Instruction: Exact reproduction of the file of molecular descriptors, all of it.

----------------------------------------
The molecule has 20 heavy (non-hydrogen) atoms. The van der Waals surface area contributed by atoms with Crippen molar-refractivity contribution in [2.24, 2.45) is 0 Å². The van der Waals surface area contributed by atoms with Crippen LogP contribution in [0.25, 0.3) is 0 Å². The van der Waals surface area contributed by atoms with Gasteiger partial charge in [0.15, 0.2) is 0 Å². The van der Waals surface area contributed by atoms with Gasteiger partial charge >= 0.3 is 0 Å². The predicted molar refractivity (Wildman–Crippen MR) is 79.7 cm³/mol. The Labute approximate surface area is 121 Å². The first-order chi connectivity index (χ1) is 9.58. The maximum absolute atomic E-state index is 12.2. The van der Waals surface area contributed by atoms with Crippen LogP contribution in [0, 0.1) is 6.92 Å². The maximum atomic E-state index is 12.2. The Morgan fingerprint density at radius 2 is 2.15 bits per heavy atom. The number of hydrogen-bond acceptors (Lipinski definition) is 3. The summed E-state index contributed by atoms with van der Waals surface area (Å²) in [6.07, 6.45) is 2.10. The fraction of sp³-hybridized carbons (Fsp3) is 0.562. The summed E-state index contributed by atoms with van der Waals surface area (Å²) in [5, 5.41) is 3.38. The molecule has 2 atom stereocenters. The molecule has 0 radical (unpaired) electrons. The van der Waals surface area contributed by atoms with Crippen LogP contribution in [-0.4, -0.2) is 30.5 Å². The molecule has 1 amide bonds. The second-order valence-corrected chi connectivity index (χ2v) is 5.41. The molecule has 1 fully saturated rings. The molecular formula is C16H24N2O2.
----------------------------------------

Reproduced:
The molecule has 20 heavy (non-hydrogen) atoms. The van der Waals surface area contributed by atoms with Crippen molar-refractivity contribution in [2.24, 2.45) is 0 Å². The van der Waals surface area contributed by atoms with Crippen LogP contribution in [0.25, 0.3) is 0 Å². The van der Waals surface area contributed by atoms with Gasteiger partial charge in [0.15, 0.2) is 0 Å². The van der Waals surface area contributed by atoms with Gasteiger partial charge >= 0.3 is 0 Å². The predicted molar refractivity (Wildman–Crippen MR) is 79.7 cm³/mol. The Labute approximate surface area is 121 Å². The first-order chi connectivity index (χ1) is 9.58. The maximum absolute atomic E-state index is 12.2. The van der Waals surface area contributed by atoms with Crippen LogP contribution in [0, 0.1) is 6.92 Å². The maximum atomic E-state index is 12.2. The Morgan fingerprint density at radius 2 is 2.15 bits per heavy atom. The number of hydrogen-bond acceptors (Lipinski definition) is 3. The summed E-state index contributed by atoms with van der Waals surface area (Å²) in [6.07, 6.45) is 2.10. The fraction of sp³-hybridized carbons (Fsp3) is 0.562. The summed E-state index contributed by atoms with van der Waals surface area (Å²) in [5, 5.41) is 3.38. The molecule has 2 atom stereocenters. The molecule has 0 radical (unpaired) electrons. The van der Waals surface area contributed by atoms with Crippen LogP contribution in [-0.4, -0.2) is 30.5 Å². The molecule has 1 amide bonds. The second-order valence-corrected chi connectivity index (χ2v) is 5.41. The molecule has 1 fully saturated rings. The molecular formula is C16H24N2O2.